House of Commons Hansard #61 of the 37th Parliament, 2nd Session. (The original version is on Parliament's site.) The word of the day was referendum.

Topics

Taxation
Oral Question Period

2:15 p.m.

Saint-Maurice
Québec

Liberal

Jean Chrétien Prime Minister

Mr. Speaker, we have done what we promised, namely to harmonize the goods and services tax with the provincial governments' sales tax. This tax was a replacement for the tax on manufactured goods.

It was a matter of replacing one tax by another, and now here we are with an economy that is working well. We receive these taxes and are enabled as a result to reduce others. For instance, last week we were able to invest $35 billion, in connection with an agreement with the provincial governments on—

Taxation
Oral Question Period

2:20 p.m.

The Speaker

The hon. member for Peace River.

Taxation
Oral Question Period

2:20 p.m.

Canadian Alliance

Charlie Penson Peace River, AB

Mr. Speaker, it sounds like this government is becoming just like the Conservative government before it, in being hooked on the GST. That is what is happening.

The capital tax discourages innovation and investment and the finance minister knows that it is a bad tax for Canada. His predecessor also knew it was a bad tax, but he chose to keep it going even though it was supposed to be a temporary tax to reduce the deficit.

Will the Minister of Finance do the right thing and axe the capital tax?

Taxation
Oral Question Period

2:20 p.m.

Oak Ridges
Ontario

Liberal

Bryon Wilfert Parliamentary Secretary to the Minister of Finance

Mr. Speaker, in case the member has been asleep, I remind him that tomorrow at four o'clock in here a budget will be delivered by the Minister of Finance.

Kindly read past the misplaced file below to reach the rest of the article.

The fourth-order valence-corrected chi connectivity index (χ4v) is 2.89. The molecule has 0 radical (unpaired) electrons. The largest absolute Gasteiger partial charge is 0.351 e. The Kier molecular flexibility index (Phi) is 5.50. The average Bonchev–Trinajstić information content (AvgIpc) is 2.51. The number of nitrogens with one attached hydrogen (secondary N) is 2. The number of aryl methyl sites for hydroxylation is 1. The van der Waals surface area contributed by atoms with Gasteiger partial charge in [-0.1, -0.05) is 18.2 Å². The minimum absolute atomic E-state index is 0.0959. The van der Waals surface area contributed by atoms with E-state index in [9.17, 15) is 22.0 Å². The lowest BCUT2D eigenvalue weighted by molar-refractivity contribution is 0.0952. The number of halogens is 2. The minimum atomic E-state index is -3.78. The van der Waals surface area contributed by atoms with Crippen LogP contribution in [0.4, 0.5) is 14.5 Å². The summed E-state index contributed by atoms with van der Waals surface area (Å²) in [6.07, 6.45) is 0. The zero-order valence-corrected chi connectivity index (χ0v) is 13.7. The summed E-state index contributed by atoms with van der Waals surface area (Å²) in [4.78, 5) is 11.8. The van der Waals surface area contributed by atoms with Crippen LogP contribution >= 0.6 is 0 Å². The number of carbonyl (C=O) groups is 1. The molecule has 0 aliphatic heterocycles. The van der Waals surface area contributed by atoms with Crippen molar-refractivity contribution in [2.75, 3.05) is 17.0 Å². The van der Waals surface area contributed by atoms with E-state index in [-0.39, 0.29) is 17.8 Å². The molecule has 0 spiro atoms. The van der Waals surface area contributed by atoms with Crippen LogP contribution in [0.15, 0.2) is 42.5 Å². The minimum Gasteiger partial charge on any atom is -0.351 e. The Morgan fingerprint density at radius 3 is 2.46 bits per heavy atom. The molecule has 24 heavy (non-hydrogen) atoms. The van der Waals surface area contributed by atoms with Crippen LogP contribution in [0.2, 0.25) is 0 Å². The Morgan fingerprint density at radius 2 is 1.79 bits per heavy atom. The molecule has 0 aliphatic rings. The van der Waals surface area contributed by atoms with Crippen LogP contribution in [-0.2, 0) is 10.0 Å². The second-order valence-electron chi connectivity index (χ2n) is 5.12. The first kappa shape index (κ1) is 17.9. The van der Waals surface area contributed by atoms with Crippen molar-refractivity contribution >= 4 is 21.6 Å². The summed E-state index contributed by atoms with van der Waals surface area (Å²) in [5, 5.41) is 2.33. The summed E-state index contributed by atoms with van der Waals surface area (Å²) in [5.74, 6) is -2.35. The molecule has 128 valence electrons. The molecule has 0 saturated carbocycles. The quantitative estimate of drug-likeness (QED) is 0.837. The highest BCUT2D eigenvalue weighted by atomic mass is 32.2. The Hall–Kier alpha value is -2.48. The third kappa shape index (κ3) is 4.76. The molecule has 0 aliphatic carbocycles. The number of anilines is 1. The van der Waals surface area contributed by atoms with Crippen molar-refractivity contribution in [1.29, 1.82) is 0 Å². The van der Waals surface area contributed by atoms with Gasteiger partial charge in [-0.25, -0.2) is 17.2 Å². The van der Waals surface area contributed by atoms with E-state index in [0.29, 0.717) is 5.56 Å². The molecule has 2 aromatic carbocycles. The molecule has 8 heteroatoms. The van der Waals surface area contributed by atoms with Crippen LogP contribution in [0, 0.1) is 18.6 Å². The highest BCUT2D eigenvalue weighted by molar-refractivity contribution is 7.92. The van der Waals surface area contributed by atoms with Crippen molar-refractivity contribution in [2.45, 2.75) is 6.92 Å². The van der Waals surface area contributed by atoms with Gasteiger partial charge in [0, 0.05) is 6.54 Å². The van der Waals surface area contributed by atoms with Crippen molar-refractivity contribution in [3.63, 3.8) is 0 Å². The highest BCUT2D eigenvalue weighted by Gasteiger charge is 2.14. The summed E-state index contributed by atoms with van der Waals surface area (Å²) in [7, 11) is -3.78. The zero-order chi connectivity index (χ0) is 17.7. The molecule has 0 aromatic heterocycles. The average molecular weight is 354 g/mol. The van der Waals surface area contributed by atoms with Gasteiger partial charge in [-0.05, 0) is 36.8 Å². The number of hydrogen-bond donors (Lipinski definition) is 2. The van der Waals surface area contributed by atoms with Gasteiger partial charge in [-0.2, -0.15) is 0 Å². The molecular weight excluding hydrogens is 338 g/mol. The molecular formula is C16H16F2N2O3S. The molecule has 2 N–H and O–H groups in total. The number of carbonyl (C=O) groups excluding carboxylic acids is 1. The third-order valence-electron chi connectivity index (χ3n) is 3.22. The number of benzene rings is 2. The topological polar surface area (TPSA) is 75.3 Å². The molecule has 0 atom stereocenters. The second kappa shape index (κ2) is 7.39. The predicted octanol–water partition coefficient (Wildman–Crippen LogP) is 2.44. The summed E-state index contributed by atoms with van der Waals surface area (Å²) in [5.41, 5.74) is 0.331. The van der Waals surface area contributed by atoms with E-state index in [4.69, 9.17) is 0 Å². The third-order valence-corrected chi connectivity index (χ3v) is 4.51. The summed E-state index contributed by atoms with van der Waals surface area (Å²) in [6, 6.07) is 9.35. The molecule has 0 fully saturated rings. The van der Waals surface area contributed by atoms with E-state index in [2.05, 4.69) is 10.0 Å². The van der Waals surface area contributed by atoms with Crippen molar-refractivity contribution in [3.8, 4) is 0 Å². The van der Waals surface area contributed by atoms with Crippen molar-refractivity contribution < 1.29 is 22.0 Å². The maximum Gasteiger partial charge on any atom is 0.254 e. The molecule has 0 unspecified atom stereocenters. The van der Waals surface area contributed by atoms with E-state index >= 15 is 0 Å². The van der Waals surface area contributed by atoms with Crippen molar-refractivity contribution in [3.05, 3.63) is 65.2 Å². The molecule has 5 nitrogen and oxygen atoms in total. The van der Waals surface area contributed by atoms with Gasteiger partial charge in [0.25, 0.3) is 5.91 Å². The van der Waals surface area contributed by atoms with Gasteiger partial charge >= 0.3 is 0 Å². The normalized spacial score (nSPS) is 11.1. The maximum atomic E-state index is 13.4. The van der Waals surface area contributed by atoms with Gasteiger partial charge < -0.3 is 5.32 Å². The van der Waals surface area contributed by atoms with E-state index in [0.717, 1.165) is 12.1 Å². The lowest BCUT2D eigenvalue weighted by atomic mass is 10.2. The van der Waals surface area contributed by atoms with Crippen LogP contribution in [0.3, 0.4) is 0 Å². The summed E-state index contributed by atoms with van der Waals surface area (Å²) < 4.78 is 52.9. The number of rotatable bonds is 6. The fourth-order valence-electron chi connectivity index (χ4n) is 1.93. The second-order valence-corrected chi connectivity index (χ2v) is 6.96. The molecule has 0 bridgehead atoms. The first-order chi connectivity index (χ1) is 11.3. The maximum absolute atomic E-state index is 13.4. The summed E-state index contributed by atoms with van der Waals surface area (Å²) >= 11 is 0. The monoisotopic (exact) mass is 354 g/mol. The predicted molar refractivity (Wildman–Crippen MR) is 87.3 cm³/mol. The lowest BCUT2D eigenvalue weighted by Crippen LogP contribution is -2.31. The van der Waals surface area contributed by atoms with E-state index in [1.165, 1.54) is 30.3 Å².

Taxation
Oral Question Period

2:20 p.m.

Canadian Alliance

Charlie Penson Peace River, AB

Mr. Speaker, I thank him for that information. I guess if I am sleepy, he is dopey.

The former minister of finance increased spending on the federal bureaucracy, excluding defence, by $7.4 billion. On the other hand, health care and other transfers were only increased by $4.5 billion.

Why is this government spending more money on bureaucracy than it is on health care?

Taxation
Oral Question Period

2:20 p.m.

Oak Ridges
Ontario

Liberal

Bryon Wilfert Parliamentary Secretary to the Minister of Finance

Mr. Speaker, I realize the members on the other side are more used to being in Alice in Wonderland than they are in reality.

That is the party which on any given day asks us to raise taxes and says to spend more money, $3 billion, and on another day says to cut by $4 billion.

The reality is that, as the Prime Minister indicated today, we are reducing taxes. We are investing in Canadians. The record speaks for itself.

Iraq
Oral Question Period

February 17th, 2003 / 2:20 p.m.

Bloc

Gilles Duceppe Laurier—Sainte-Marie, QC

Mr. Speaker, 10 million people throughout the world, including 170,000 in Quebec, demonstrated to say no to war, yes to peace, yes to diplomacy and yes to the peaceful disarmament of Iraq.

Unfortunately, while citizens took to the streets to indicate their opposition to conflict, the Bush administration continued down its warpath. Colin Powell declared that the United States is ready to act with a coalition of the willing.

Will the Prime Minister finally listen to the public and clearly say that Canada will not take part in this coalition of the willing?

Iraq
Oral Question Period

2:20 p.m.

Saint-Maurice
Québec

Liberal

Jean Chrétien Prime Minister

Mr. Speaker, Canada's position has been firmly established. I explained it clearly on Thursday in Chicago. The United Nations must continue to do the work that is required under these circumstances.